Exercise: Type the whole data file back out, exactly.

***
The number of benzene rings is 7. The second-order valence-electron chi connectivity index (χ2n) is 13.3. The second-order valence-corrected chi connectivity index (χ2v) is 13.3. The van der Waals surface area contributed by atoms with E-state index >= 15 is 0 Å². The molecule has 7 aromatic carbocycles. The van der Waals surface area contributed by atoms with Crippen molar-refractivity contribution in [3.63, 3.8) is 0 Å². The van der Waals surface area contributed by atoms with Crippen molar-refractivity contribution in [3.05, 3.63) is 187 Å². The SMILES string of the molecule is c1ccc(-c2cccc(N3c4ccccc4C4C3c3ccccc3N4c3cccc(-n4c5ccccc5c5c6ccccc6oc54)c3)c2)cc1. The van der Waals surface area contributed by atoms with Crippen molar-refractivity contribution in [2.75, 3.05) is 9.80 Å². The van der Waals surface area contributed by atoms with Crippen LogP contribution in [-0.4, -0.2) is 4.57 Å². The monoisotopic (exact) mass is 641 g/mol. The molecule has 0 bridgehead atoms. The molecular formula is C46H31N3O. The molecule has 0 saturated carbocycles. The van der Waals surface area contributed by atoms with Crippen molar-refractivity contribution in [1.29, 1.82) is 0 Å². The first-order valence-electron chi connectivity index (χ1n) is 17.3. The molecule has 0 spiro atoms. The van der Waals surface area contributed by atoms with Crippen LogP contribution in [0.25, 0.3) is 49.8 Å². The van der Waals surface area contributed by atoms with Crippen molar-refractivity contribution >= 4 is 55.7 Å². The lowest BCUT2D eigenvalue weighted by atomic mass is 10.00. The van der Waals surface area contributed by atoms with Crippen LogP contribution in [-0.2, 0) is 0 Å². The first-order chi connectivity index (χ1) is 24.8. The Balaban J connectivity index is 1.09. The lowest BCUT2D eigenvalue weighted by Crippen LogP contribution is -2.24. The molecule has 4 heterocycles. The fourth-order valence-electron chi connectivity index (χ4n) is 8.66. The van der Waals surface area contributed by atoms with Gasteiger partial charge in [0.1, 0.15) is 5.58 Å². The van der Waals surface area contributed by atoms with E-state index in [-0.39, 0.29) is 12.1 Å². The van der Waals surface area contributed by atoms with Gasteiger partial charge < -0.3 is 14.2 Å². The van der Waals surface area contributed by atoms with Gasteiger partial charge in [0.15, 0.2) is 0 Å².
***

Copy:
The number of benzene rings is 7. The second-order valence-electron chi connectivity index (χ2n) is 13.3. The second-order valence-corrected chi connectivity index (χ2v) is 13.3. The van der Waals surface area contributed by atoms with E-state index >= 15 is 0 Å². The molecule has 7 aromatic carbocycles. The van der Waals surface area contributed by atoms with Crippen molar-refractivity contribution in [3.63, 3.8) is 0 Å². The van der Waals surface area contributed by atoms with Crippen molar-refractivity contribution in [3.05, 3.63) is 187 Å². The SMILES string of the molecule is c1ccc(-c2cccc(N3c4ccccc4C4C3c3ccccc3N4c3cccc(-n4c5ccccc5c5c6ccccc6oc54)c3)c2)cc1. The van der Waals surface area contributed by atoms with Crippen molar-refractivity contribution in [2.75, 3.05) is 9.80 Å². The van der Waals surface area contributed by atoms with Crippen LogP contribution in [-0.4, -0.2) is 4.57 Å². The monoisotopic (exact) mass is 641 g/mol. The molecule has 0 bridgehead atoms. The molecular formula is C46H31N3O. The molecule has 0 saturated carbocycles. The van der Waals surface area contributed by atoms with Crippen molar-refractivity contribution in [1.29, 1.82) is 0 Å². The first-order valence-electron chi connectivity index (χ1n) is 17.3. The molecule has 0 spiro atoms. The van der Waals surface area contributed by atoms with Crippen LogP contribution in [0.25, 0.3) is 49.8 Å². The van der Waals surface area contributed by atoms with Crippen molar-refractivity contribution >= 4 is 55.7 Å². The lowest BCUT2D eigenvalue weighted by atomic mass is 10.00. The van der Waals surface area contributed by atoms with Crippen LogP contribution in [-0.2, 0) is 0 Å². The first-order chi connectivity index (χ1) is 24.8. The Balaban J connectivity index is 1.09. The lowest BCUT2D eigenvalue weighted by Crippen LogP contribution is -2.24. The molecule has 4 heterocycles. The fourth-order valence-electron chi connectivity index (χ4n) is 8.66. The van der Waals surface area contributed by atoms with Gasteiger partial charge in [0.1, 0.15) is 5.58 Å². The van der Waals surface area contributed by atoms with E-state index in [-0.39, 0.29) is 12.1 Å². The van der Waals surface area contributed by atoms with Gasteiger partial charge < -0.3 is 14.2 Å². The van der Waals surface area contributed by atoms with Gasteiger partial charge in [0.15, 0.2) is 0 Å².